Method

JOiN sample and study procedure

Participants

Participants in the JOiN sample were part of a longitudinal general population study in youth aged six to 18 years [27, 28]. Participants were randomly drawn from the municipal registers of 35 municipalities in the province of South Holland, the Netherlands. In this study, we used data from the first (T1, N = 1710) and second (T2, N = 990) assessment waves. Due to our current focus on children, we included only those who were between seven and 12 years old at T2 (N = 513).

Procedure

The Erasmus University Medical Center (EUMC) Ethics Committee approved the study. Parents and children gave written informed consent and assent, respectively, at each wave. T1 took place between December 2003 and April 2005. T2 took place between one and 4 years later, between November 2004 and March 2009. T1 and T2 consisted of parent- and child self-report questionnaires. At T2, children additionally collected four saliva samples at home and participated in a psychosocial stress procedure at a EUMC laboratory. The psychosocial stress procedure began in the early (12:00) or late (15:30) afternoon in order to avoid the circadian morning peaks in cortisol [29]. It commenced with an explanation of the procedure by the test leader after which the children completed questionnaires. After a pre-task rest period, participants completed three social stress tasks (mental arithmetic, public speaking, computer math task) which were characterized by uncontrollability and social-evaluative threat and thus designed to elicit a stress response [14]. The procedure ended with a recovery period and a relaxing nature documentary after which participants were debriefed. Saliva samples were collected six times and perceived stress was assessed five times during the procedure. See Additional file 1 for a detailed description of the psychosocial stress procedure.

Measures

Mental health problems

Children’s mothers completed the Dutch version of the Child Behavior Checklist (CBCL) 6–18 [30] at T2. All 118 questions pertain to mental health problems. The index for behavioral problems consisted of the mean of the Attention deficit hyperactivity disorder, Oppositional defiant disorder and Conduct disorder symptoms subscales. The index for emotional problems consisted of the mean of the Anxiety, Depression and Somatic symptoms subscales. Cronbach’s alphas were .87 and .77 for behavioral and emotional problems, respectively.

Urbanicity

Urbanicity was measured at the neighborhood level. Neighborhoods are defined by Statistics Netherlands as a part of a municipality with a homogenous socioeconomic structure and consist of around 1400 inhabitants on average [31]. Using participants’ home addresses, we extracted data on the neighborhood they lived in for the year that they participated in the psychosocial stress procedure from Statistics Netherlands [32]. Urbanicity is calculated by Statistics Netherlands using the surrounding address density (SAD) which is a continuous measure indicating the degree of human activity in a given area [33]. It is then coded on a scale from 0 (very rural; SAD < 500 addresses per km2) to 4 (very urban; > = 2500 addresses per km2). This measure is commonly used as a measure of urbanicity in the Netherlands (e.g. [34]).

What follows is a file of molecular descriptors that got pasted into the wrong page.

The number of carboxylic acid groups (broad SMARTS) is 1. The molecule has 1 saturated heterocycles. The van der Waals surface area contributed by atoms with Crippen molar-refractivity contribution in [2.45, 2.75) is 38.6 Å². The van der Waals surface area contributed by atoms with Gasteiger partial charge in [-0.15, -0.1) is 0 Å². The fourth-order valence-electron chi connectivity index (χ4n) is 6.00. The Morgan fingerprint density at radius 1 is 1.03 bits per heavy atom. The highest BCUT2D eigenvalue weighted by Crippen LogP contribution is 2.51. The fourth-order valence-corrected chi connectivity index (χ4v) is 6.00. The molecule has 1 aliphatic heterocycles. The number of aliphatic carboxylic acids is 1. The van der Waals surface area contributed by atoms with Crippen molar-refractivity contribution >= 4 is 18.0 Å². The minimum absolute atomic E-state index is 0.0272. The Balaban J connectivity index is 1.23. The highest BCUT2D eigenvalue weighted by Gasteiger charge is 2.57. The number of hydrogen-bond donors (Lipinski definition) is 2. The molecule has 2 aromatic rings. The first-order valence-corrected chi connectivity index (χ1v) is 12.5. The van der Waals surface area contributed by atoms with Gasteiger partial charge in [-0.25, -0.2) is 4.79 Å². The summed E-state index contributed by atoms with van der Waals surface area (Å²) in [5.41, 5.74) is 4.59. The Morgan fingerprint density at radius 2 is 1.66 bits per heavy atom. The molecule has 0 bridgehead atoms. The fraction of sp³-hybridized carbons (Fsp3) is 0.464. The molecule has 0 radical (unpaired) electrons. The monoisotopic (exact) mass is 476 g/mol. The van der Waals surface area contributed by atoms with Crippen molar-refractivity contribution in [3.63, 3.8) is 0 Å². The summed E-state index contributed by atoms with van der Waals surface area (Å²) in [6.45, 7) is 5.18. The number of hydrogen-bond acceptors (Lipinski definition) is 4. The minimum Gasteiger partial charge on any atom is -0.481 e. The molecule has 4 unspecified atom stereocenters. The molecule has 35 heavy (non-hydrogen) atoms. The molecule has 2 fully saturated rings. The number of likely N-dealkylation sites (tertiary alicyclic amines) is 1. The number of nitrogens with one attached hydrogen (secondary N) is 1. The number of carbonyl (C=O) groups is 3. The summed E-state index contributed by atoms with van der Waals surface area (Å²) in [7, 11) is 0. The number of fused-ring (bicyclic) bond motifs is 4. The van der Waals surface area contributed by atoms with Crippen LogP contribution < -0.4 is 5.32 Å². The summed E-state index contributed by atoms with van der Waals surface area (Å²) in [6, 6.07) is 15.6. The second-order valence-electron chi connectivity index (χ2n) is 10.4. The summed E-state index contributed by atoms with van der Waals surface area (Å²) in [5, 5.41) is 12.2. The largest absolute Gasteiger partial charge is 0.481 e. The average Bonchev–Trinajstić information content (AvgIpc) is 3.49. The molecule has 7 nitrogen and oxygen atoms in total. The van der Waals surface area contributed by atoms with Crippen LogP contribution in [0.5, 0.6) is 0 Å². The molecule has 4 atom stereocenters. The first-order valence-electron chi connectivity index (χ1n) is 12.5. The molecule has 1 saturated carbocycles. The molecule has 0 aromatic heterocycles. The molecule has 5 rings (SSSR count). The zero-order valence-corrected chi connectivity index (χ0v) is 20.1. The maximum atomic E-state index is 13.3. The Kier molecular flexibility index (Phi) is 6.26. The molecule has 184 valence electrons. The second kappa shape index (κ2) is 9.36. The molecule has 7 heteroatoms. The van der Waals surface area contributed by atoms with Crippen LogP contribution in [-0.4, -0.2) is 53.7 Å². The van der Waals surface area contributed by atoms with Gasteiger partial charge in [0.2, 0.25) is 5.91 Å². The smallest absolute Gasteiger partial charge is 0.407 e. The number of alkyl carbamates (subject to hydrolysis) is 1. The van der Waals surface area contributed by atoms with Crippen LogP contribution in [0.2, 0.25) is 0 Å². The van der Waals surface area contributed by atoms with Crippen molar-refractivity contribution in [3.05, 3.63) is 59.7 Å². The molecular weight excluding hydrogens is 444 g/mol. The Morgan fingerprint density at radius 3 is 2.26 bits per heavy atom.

HPA axis reactivity

During the stress procedure, salivary cortisol was collected six times by passive drooling. Taking into account the approximate 20-min delay between activity in the hypothalamus and observable changes in salivary cortisol levels [35], the first two salivary cortisol measurements (Reactivity Cortisol 1; RC1; and RC2) corresponded to cortisol levels during the pre-task period. RC3-RC5 corresponded to cortisol levels during each of the three stressful tasks, and RC6 corresponded to cortisol levels during the recovery period. Saliva samples were kept in a freezer at − 20 degrees Celsius [36] and were collectively sent to the laboratory along with the basal cortisol samples (Technical University Dresden, Dresden, Germany) for assay. Cortisol levels greater than 3 SD above the mean were removed. An area under the curve with respect to increase (AUCi [37]) was calculated as an index of HPA axis reactivity as long as at least one pre-task measurement, plus at least one measurement during the stressful tasks, plus the post-task measurement were available. The lower value of RC1 and RC2 was used in the calculation. In the case of missing cortisol samples, the AUC formula was adjusted to account for time differences between samples.

Basal HPA axis functioning

Four tubes were sent to participants’ homes by mail, preserved in the freezer after collection and brought to the university. Participants were instructed to collect samples at awakening (Basal Cortisol 1; BC1), 30 min thereafter (BC2), at 12:00 (BC3) and at 20:00 (BC4) on a normal school day. We calculated three indices of basal HPA axis functioning: the area under the curve with respect to ground (AUCg; 37) as long as BC1, BC2 and BC4 were available), the CAR (BC2 minus BC1) and the decline in cortisol levels from morning to evening (BC1 minus BC4).

Perceived stress

Self-reported perceived stress was assessed five times during the psychosocial stress procedure: following the pre-task rest, each of the three stressful tasks, and at the end of the procedure. Participants answered seven questions (e.g. Can you feel your heart beating? Are you nervous?) on a visual thermometer and the scores were summed at each time point.

Covariates

Neighborhood-level SES was indicated by 16 characteristics of the neighborhood reported by Statistics Netherlands (e.g. average value of housing, proportion of persons with work). A principal components analysis (PCA) of these variables was run in the larger JOiN population (all participants for whom address data was available at T2; n = 1105) in order to summarize them, resulting in two components that together explained 63% of the variance: employment (46%) and income (17%). Factor scores of these components were used in the analysis.